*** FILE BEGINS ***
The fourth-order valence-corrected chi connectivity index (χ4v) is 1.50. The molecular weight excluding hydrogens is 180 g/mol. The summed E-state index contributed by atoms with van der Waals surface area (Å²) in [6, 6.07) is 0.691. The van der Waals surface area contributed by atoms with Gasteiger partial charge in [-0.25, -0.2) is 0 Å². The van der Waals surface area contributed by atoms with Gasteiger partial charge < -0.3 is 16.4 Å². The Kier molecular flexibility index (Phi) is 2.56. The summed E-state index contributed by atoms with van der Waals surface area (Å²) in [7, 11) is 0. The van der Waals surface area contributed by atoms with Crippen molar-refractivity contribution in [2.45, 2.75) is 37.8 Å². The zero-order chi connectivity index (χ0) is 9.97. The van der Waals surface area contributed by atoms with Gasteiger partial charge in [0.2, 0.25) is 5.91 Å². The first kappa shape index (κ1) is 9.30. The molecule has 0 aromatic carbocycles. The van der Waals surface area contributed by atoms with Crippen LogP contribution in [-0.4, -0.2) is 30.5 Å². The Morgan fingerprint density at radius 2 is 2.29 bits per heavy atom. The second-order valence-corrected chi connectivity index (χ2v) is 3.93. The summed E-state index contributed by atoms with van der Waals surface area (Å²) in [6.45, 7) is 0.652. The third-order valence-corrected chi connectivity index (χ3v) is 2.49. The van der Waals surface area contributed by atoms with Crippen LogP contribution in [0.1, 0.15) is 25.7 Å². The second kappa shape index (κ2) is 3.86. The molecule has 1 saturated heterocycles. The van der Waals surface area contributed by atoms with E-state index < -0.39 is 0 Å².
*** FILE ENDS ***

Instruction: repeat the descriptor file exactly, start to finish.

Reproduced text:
The fourth-order valence-corrected chi connectivity index (χ4v) is 1.50. The molecular weight excluding hydrogens is 180 g/mol. The summed E-state index contributed by atoms with van der Waals surface area (Å²) in [6, 6.07) is 0.691. The van der Waals surface area contributed by atoms with Gasteiger partial charge in [-0.25, -0.2) is 0 Å². The van der Waals surface area contributed by atoms with Gasteiger partial charge < -0.3 is 16.4 Å². The Kier molecular flexibility index (Phi) is 2.56. The summed E-state index contributed by atoms with van der Waals surface area (Å²) in [7, 11) is 0. The van der Waals surface area contributed by atoms with Crippen molar-refractivity contribution in [2.45, 2.75) is 37.8 Å². The zero-order chi connectivity index (χ0) is 9.97. The van der Waals surface area contributed by atoms with Gasteiger partial charge in [0.2, 0.25) is 5.91 Å². The first kappa shape index (κ1) is 9.30. The molecule has 0 aromatic carbocycles. The van der Waals surface area contributed by atoms with Crippen LogP contribution in [-0.4, -0.2) is 30.5 Å². The Morgan fingerprint density at radius 2 is 2.29 bits per heavy atom. The second-order valence-corrected chi connectivity index (χ2v) is 3.93. The summed E-state index contributed by atoms with van der Waals surface area (Å²) in [6.45, 7) is 0.652. The third-order valence-corrected chi connectivity index (χ3v) is 2.49. The van der Waals surface area contributed by atoms with Crippen LogP contribution in [0.1, 0.15) is 25.7 Å². The second kappa shape index (κ2) is 3.86. The molecule has 1 saturated heterocycles. The van der Waals surface area contributed by atoms with E-state index < -0.39 is 0 Å².